The spring season for sniffles and sneezes has arrived.
More than 40 percent of U.S. children suffer from allergies. Most common are reactions to seasonal indoor/outdoor allergens, including those caused by pollen from trees (spring), grasses (summer), weeds (fall) and mold spores.
Seasonal allergies can start as early as age 1 and peak at ages 10-12, after which the body’s immune response is better equipped to fight off irritants. For some, problems extend into adolescence and adulthood and are complicated by other conditions such asthma.
Here are some recommendations I provide at MinuteClinic that will help you recognize allergy symptoms, limit family members’ exposure and determine the best medications and treatment.
Recognizing the Symptoms
Until they learn the telltale signs that a child is affected by allergies, parents typically associate symptoms with a cold or sinus infection.
In many ways they are similar, but strong seasonal allergy indicators begin at the same time every spring. They include a constant itchy and runny nose with clear discharge, eye redness, tearing and excessive sneezing.
Other common clues are eye crustiness and allergic shiners (dark areas) caused by constant nasal congestion and rubbing of itchy eyes.
In addition, medical professionals may spot nasal cavity swelling and paleness. Children treated for atopic dermatitis (itchy skin inflammation) are also likely to have seasonal allergies.
The single most important indicator in determining a cold versus allergies, however, is time. If symptoms persist longer than one to three months, then allergy intervention may be necessary.
For children experiencing allergy discomfort, the first course of treatment should be limiting their exposure to allergens.
This can be difficult, because waiting for the bus, walking to school and playing outside may be part of their routine. Avoid prolonged exposure when pollen counts are highest.
Pollen.com is a great source for information. Hot, dry days have the highest counts, and windy days – especially when we experience Santa Ana winds – are bad because breezes stir ground and tree irritants. Early morning between 5 and 10 a.m. is when conditions are worst.
Keeping house and car windows closed and running air conditioning on high-pollen days is a good practice.
Pick out a cool pair of sunglasses with your child to prevent particles from blowing in their eyes. Using nasal saline sprays and eye drops frequently will help to flush out allergens.
Keeping Pollen Outside
There’s a lot you can do to keep pollen in its place.
When it’s time to come inside, have your kids remove their shoes. If they’ve been playing in the yard, place their clothes in the wash. Regular baths and showers, particularly at night, are an important step to stay allergen free.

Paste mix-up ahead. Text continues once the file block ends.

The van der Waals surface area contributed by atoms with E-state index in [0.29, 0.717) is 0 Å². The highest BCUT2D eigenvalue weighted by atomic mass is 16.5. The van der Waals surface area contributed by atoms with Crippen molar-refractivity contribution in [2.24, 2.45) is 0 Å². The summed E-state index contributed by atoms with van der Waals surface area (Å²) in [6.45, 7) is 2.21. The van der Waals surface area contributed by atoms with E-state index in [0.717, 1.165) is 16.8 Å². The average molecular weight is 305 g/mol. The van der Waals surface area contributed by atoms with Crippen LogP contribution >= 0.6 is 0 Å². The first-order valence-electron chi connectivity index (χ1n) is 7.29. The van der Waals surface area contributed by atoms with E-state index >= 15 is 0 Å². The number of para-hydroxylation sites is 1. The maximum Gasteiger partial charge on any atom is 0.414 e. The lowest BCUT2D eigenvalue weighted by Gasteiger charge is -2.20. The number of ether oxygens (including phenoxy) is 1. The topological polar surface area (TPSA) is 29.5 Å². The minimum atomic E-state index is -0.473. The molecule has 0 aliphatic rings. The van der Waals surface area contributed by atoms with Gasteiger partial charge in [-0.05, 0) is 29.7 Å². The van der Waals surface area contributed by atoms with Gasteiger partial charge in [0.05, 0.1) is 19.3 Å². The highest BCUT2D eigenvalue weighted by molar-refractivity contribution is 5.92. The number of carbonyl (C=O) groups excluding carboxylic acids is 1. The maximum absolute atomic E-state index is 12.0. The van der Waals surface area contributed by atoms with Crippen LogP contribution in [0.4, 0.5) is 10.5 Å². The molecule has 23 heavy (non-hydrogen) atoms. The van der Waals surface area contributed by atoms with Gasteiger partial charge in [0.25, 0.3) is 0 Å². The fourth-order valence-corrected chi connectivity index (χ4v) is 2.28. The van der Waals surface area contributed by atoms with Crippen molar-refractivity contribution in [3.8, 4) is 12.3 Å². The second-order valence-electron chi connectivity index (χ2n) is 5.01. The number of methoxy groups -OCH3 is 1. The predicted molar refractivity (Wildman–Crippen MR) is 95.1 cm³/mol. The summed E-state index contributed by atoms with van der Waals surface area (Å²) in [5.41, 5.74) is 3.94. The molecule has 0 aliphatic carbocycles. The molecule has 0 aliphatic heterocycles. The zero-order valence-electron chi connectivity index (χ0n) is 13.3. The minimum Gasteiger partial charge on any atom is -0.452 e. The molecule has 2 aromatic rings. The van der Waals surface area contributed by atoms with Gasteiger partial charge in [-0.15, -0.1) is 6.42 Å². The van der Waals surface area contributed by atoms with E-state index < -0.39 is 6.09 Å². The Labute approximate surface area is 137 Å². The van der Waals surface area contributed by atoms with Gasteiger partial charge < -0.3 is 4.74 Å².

Focus attention on bedroomd and living areas your children use most. Frequent vacuuming is needed. For the highly allergic, consider removing carpet in favor of flooring. Wash bedding regularly.
Stuffed animals can be particle magnets. Keep them washed and stored until bedtime or after allergy season.
Pets are also pollen collectors. Wash their paws when they come inside. Brush their coats and clean them regularly. Consider limiting their outdoor time on high-pollen days.
If a child is happy, eating and there is no change in bowel habits, then medical treatment for seasonal allergies isn’t necessary.
To provide some simple relief, you can start with nasal saline spray – available in squirt bottle or mist – that can be used for infants and young children. Simply squirt into your child’s nose several times a day to flush out the allergens. Encourage older children to blow their nose periodically.
If something more is required, over-the-counter allergy medications are extremely effective in providing relief.
Beginning treatment two to four weeks before allergy symptoms first appear helps to reduce and block histamines that cause inflammation. Start with one of the common decongestants and/or antihistamines in the allergy aisle at your pharmacy.
Antihistamines are available in liquid, chewable and pill form and are safe for children 6 months and older.
Decongestants do nothing to fight the histamine effects of allergies, but they can improve the nasal congestion that may be linked with the allergens. Non-drowsy options can be given to children ages 4 and up.
If after four weeks these are not effective, move to a nasal steroid spray for children.
These have been approved for children starting at age 2. Their active ingredient is a glucocorticoid (this is different than the steroid that body builders use). This steroid stays in the nasal lining and very little is absorbed into the body.
Final options may be stronger prescription medication or shots from an allergist.
Your pharmacist, pediatrician or a retail-clinic practitioner can help you choose the best course of treatment and recommend important allergy-avoidance measures.
Prevention and treatment go hand in hand. Your focus should be a holistic and positive approach.
Mary Hull is a mother of three living in San Dimas and a Family Nurse Practitioner at Minute Clinic locations in Burbank and Pomona. MinuteClinic offers camp physicals at locations inside select CVS pharmacy stores in Los Angeles, Orange, Riverside and Ventura counties.